Turns Out Advance Care Planning Is Worthy; Medicare now Covers End-of-Life Conversations. Is Your Medical Claims Billing Software Ready?
The discussion around paying doctors for helping patients with advance care, or end-of-life planning, isn’t a new one, but it finally got traction in 2015. After years of debate around the issue and countless conversations about whether reimbursing physicians for their time consulting the terminally ill is worthy, at the stroke of midnight on January 31, the country decided it finally is.
It’s difficult to talk about death. And difficult for doctors to tell their patients (and their patients’ loving families) that there’s really is no way to avoid it. In America we pull out all the stops to prolong life and pride ourselves on doing “everything we can” to keep folks alive. The reality, however, is that people die every day and the majority of people facing terminal illness don’t necessarily want to exhaust every medical option available. Most want to live out their final days free of pain, in relative peace and with the people they love.
Hence the advance care payment debate. Do we force the difficult conversations?
The government’s first attempt to reimburse for end-of-life planning occurred in the summer of 2009. The proposal was met with swift and furious opposition and so it was tabled until the winter of 2010. That year the administration quietly included the new benefit in a list of regulations that determined the value of various procedures for Medicare. It was a softer approach, but when the inclusion finally made the news, skepticism set in and the attempt was again abandoned. Why? It wasn’t that anyone felt doctors shouldn’t be paid for providing sound medical advice; it was that some considered it an example of the government’s intrusion into health care.
What was the catalyst for change?
In 2012 the medical community joined the conversation. At the meeting of the Illinois State Medical Society that year, several doctors proposed a resolution to ask the American Medical Society to create a billing code for advance care planning discussions. (The AMA creates all the medical billing codes for Medicare. The government regulates how much to reimburse for them.) The doctors based their request on their personal, clinical experience and with that, the AMA agreed. They created 2 new codes and finally, in early July 2015, Medicare published plans to pay for them.
Why should medical billing companies care that such a change has taken place?
Dying is expensive. According to research, the 6% of Medicare patients who die each year account for up to 30% of the program’s annual spend on health care. That means nearly a third of the Medicare’s resources are invested on the dying – and for many of them, the care doesn’t change the outcome. Medicare spent an average of $33,500 on recipients who passed away in 2011 — four times the amount it spent on the recipients who lived.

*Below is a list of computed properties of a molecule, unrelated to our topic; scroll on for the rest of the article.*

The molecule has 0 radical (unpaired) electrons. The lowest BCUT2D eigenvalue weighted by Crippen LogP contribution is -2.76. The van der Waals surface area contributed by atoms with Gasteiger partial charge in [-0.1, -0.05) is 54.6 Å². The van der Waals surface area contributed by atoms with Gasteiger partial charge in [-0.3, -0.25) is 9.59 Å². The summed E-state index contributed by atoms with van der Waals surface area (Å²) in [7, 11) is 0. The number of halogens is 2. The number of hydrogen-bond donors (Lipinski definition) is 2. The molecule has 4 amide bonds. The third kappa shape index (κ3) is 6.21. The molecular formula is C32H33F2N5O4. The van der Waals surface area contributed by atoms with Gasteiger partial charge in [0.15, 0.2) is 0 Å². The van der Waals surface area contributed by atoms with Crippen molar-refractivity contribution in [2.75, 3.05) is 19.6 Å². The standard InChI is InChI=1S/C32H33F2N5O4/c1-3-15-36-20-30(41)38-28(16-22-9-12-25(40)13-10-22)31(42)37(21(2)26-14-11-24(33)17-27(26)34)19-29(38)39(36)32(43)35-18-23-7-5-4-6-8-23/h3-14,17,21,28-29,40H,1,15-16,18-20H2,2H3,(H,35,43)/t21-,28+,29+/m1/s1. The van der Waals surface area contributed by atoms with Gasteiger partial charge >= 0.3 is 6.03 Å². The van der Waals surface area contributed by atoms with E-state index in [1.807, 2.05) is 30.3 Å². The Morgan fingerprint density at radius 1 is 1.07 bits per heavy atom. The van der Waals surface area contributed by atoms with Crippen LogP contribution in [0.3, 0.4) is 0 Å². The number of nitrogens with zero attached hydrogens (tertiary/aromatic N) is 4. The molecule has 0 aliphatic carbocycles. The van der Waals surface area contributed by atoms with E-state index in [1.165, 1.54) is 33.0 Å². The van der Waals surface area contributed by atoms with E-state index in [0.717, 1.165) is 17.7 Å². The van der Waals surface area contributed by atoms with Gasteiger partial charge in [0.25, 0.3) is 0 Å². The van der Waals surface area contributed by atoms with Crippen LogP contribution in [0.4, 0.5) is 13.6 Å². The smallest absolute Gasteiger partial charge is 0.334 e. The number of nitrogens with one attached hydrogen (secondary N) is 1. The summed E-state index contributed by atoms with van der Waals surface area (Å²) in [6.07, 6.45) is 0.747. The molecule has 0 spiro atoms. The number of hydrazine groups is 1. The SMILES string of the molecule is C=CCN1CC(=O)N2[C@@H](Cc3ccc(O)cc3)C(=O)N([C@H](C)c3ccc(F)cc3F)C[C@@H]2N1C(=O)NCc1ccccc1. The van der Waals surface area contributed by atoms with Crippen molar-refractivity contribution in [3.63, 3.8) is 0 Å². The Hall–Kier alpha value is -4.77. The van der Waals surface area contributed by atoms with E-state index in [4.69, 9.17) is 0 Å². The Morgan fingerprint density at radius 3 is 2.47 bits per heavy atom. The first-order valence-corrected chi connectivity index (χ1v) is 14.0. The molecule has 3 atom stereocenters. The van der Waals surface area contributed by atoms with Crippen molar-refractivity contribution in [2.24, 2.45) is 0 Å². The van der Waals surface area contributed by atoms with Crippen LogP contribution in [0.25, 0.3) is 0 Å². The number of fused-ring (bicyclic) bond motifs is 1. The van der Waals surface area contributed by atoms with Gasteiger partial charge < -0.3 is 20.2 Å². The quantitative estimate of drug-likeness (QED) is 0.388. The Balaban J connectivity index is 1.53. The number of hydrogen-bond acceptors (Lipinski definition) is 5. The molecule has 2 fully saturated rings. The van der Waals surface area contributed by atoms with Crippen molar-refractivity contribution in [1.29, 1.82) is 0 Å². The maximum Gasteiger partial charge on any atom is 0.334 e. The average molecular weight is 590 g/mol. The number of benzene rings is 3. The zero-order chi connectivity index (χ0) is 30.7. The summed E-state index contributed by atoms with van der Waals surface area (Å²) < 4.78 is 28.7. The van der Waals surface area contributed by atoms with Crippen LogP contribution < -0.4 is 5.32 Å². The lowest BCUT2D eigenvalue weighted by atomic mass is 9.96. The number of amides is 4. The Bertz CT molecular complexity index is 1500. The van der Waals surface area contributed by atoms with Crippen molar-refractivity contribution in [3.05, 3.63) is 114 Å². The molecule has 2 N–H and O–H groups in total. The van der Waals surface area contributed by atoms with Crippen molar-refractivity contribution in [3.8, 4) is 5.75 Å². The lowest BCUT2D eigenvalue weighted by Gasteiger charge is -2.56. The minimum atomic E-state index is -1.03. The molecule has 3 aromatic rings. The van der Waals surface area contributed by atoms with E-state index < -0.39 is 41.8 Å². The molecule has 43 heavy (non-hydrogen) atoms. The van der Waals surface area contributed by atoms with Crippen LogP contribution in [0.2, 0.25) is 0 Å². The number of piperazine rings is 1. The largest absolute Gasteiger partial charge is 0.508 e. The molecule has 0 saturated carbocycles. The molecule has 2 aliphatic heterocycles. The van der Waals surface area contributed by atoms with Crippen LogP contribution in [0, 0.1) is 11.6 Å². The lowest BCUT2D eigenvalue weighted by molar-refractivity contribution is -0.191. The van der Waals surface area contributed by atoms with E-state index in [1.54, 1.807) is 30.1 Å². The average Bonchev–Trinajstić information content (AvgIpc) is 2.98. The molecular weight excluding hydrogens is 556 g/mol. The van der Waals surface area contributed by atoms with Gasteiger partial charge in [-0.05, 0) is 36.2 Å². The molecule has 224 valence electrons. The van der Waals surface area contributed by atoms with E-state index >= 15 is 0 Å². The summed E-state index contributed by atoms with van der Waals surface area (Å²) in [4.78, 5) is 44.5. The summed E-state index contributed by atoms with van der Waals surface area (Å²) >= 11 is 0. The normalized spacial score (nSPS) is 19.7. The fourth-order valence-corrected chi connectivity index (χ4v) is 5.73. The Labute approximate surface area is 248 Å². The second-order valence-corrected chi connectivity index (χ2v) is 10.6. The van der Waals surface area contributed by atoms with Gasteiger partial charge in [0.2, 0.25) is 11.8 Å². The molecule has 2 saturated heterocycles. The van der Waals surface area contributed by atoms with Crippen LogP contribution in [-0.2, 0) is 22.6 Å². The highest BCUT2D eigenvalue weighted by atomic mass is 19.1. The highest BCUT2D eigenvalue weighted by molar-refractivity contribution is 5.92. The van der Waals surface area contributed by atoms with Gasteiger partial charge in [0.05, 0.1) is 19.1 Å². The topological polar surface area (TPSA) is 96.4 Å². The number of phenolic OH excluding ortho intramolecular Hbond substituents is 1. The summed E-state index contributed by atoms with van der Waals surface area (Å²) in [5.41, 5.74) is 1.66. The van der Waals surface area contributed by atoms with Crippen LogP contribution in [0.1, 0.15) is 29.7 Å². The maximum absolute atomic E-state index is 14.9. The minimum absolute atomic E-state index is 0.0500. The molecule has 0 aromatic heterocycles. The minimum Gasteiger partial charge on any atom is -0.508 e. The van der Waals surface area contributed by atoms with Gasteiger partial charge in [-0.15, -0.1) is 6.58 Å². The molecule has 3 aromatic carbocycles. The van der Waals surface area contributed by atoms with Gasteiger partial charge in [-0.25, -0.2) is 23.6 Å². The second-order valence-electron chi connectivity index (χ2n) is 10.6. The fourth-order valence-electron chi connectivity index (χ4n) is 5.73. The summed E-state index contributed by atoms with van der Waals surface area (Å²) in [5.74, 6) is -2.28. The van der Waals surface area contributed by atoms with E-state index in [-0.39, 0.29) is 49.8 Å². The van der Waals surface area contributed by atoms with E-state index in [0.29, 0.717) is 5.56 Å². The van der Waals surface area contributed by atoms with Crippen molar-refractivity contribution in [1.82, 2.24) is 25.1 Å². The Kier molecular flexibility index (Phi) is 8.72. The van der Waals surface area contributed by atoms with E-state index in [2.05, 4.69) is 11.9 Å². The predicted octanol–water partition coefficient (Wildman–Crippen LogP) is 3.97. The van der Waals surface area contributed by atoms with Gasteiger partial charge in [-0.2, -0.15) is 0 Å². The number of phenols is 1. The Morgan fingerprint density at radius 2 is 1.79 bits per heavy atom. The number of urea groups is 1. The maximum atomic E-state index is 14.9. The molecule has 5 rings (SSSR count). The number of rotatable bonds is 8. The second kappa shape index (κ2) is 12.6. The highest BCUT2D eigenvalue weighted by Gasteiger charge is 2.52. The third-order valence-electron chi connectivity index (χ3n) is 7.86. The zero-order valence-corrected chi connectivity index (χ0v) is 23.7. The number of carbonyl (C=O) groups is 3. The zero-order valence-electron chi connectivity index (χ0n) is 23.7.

And in more practical ways, we need to ensure our medical claims billing software can manage the changes. Here’s what you need to know.
In the final ruling on the issue, published late in 2014, the Centers for Medicare and Medicaid Services established the two CPT codes for physicians to document advance care planning conversations. The first covers the initial 30 minutes of discussion. The second is an add-on code for additional 30 minute conversations.
The new codes went into effect for services provided on or after January 1, 2016 and are billable under Medicare Part B. Medical billing companies should be aware (as should administrative and billing staff) that these codes can be used by any physician or non-physician practitioner who bills Part B for their services. Palliative service providers can also bill for advance care planning while most hospice physicians will not.
The conversations included in paid discussions should cover patient goals for care and outcome, specific wishes in terms of advance care, and instruction on advance directives which are necessary for patients, family caregivers and professionals providing terminal care to understand and agree to.
Does your medical claims billing software help keep you compliant in terms of policy changes like this one? Apex EDI’s OneTouch® electronic healthcare claims processing certainly does. Ask us why we’re one of the top-rated medical billing companies in the industry.